Thanks for stopping by! The Trip Chicks® are two unconventional tour guides/travel agents with 25+ travel industry/airline years, mischief in 85+ countries, and a heap of travel (mis)adventures under our belts. Our goals? To educate, entertain, and help save you time, money, and stress on your next trip. Sometimes we digress. Happy travels!

Thursday, January 29, 2009

We Travel Like Rolf Potts

What's your traveling style?

I travel like Rolf Potts !
Rolf Potts

You are a travel legend in the making, with a sense of adventure that will lead to hundreds of fascinating stories. Locals all over the world will give you special nicknames, and almost all of them will be complimentary.

What type of traveler are you?

Take BootsnAll's Travel Quiz to find out.

Happy Trippin'!

The Trip Chicks

Monday, January 26, 2009

Why Can't We All Just Get Along?

Of the many consumer watchdogs out there, at the top of the list is one of our favorite travel gurus, Christopher Elliott ( If you don't subscribe to his feed or newsletter, you're missing key insider tips on the tools you need to make your travels hassle-free.

Today he passed on the results of a survey by Kevin Stirtz (a.k.a. "Amazing Service Guy") with some disheartening news to us as veteran travel professionals: that the travel industry is guilty of the "fourth worst customer service." Check out the findings at:

To the conscientious travel/airline industry people who consistently try their best each day and remain dedicated to providing superior service, we say "hats off" and "keep up the great work." To those who allow stresses at home or work interfere with their on-the-job attitude or performance, we think it's time for a major reality check. Without loyal clients, your employer could suffer even more losses in this tough economy and you yourself might end up in the growing ranks of the unemployed. Sometimes it pays to remember the old saying "If you don't like the fire, then get out of the kitchen."

On the other side of the coin, however, we recognize it takes two to tango. Granted, there are plenty of legitimate customer service complaints in our industry and others. But to any travelers who think that badgering a flight attendant or gate agent with inflated or bogus gripes will get you a free ticket or an upgrade, they're on to you. In the end, patience and truthfulness go a long way in both camps. When push comes to show, we are in this together. With our planet in crisis and many people burdened by worry, why can't we all just try to get along?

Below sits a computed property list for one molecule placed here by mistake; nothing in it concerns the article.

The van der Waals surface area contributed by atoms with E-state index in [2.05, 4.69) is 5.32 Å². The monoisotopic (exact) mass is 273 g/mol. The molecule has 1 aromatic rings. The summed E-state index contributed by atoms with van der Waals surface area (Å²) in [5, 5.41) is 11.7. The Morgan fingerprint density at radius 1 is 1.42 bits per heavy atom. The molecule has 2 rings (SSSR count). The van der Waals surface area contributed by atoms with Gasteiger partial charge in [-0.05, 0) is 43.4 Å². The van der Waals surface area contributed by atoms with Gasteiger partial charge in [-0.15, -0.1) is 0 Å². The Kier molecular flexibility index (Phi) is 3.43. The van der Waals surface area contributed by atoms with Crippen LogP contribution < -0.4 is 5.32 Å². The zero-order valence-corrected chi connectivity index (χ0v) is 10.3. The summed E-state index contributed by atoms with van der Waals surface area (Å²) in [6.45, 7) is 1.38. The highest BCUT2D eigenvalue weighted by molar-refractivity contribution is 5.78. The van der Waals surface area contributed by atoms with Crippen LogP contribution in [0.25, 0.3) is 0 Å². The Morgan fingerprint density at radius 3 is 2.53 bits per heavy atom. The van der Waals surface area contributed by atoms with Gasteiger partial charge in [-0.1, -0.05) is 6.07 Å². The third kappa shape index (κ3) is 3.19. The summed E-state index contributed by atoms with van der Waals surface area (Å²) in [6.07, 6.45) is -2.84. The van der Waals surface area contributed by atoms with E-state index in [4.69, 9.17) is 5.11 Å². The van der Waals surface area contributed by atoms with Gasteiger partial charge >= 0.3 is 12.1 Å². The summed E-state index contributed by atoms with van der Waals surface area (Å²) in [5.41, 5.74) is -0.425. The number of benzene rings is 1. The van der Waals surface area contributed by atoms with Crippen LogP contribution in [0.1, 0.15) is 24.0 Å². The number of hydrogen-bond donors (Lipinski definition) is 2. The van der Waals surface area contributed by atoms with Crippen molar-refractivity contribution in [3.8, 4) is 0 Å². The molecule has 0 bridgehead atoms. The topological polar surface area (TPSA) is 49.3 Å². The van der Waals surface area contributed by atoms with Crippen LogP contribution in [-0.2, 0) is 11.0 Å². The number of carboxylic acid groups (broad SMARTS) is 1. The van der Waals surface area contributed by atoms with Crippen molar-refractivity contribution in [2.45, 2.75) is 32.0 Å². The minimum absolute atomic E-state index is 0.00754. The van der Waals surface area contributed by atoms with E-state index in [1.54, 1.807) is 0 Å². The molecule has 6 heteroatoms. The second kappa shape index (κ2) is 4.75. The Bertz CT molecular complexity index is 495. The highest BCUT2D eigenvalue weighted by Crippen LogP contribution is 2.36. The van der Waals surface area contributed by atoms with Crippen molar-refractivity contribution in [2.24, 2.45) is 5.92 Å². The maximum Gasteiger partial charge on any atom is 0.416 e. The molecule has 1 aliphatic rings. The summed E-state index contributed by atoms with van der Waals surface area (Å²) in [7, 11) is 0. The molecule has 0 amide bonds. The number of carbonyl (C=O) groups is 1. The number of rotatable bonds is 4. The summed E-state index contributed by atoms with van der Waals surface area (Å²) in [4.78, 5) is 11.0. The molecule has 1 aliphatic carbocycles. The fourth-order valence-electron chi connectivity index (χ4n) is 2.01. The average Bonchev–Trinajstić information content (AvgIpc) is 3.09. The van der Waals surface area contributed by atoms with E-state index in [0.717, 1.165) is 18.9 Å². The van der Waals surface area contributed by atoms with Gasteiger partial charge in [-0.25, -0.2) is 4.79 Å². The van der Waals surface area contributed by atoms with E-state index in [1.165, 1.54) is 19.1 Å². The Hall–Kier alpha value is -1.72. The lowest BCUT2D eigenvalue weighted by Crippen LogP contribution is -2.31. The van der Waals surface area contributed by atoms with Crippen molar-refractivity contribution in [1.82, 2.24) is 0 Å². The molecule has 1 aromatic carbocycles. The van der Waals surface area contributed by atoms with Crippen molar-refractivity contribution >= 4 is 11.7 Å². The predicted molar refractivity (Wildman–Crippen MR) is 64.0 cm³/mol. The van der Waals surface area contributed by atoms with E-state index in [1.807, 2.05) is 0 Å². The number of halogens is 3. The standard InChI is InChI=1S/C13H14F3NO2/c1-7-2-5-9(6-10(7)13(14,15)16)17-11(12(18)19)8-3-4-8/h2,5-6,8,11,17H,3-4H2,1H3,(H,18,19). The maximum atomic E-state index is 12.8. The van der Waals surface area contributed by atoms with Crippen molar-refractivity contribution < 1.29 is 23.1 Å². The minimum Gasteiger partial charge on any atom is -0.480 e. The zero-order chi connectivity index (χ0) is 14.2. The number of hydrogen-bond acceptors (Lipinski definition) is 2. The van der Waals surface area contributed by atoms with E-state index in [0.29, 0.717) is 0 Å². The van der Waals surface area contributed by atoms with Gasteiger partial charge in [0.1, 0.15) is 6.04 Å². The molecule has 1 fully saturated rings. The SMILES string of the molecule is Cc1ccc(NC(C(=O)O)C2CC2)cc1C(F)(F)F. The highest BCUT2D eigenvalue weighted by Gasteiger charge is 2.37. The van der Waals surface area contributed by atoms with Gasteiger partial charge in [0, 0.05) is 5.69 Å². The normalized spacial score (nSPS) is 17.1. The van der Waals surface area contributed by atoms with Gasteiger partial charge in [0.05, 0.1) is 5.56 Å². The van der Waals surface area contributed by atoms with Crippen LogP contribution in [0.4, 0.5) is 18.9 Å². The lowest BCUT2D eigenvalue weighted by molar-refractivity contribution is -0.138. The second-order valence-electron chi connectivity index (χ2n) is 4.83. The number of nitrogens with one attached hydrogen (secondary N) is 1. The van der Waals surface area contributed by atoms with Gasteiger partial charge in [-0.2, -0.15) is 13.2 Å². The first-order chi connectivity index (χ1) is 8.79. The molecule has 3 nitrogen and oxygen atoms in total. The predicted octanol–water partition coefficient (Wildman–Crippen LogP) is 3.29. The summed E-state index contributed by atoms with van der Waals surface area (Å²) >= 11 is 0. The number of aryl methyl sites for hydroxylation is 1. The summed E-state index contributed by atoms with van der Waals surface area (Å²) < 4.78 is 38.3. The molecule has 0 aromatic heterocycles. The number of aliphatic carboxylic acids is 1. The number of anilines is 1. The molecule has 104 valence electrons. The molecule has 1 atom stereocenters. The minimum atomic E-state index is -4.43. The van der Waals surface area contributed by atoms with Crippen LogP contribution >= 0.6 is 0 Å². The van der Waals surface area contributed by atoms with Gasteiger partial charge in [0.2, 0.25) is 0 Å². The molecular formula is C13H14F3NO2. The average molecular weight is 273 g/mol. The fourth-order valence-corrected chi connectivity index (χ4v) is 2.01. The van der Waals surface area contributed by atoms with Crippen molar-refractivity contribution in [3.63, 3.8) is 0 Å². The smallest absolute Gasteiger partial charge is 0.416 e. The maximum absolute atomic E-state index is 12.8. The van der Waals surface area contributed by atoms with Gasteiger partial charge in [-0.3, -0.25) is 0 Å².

Ann Lombardi & Wendy Swartzell
"The Trip Chicks"

Saturday, January 17, 2009

Unsung Heroes of Flight 1549

The world stands in awe and admiration of the cool-headed US Air pilot "Sully" Sullenberger III, who two days ago deftly guided his crippled Airbus A320 with 155 on board to an amazing death-defying ditch into the Hudson River. That no one was severely injured is truly miraculous, and the New York ferry boats, US Coast Guard, police, firefighters, and other emergency personnel who assisted in the dramatic rescue certainly deserve accolades for their quick response and calm under pressure.

But missing from most media coverage is the core of the airline crew. What about those brave flight attendants, whose steady guidance and precision teamwork were instrumental in the passengers' safe, swift evacuation from the disabled aircraft? Although we have yet to see or hear much about the FA's of US Flight 1549, it is those courageous people, shining examples of stellar airline professionals in action, who merit our highest praise!

Next time we fly, we too will be just alittle more grateful for the dedication and training of these oft taken-for-granted airline employees and much more mindful of their main responsibility: to help ensure the utmost safety of all on board. We hope you'll take time to read the Seattle Times article below, which echoes some of our own thoughts on these unsung heroes of Flight 1549.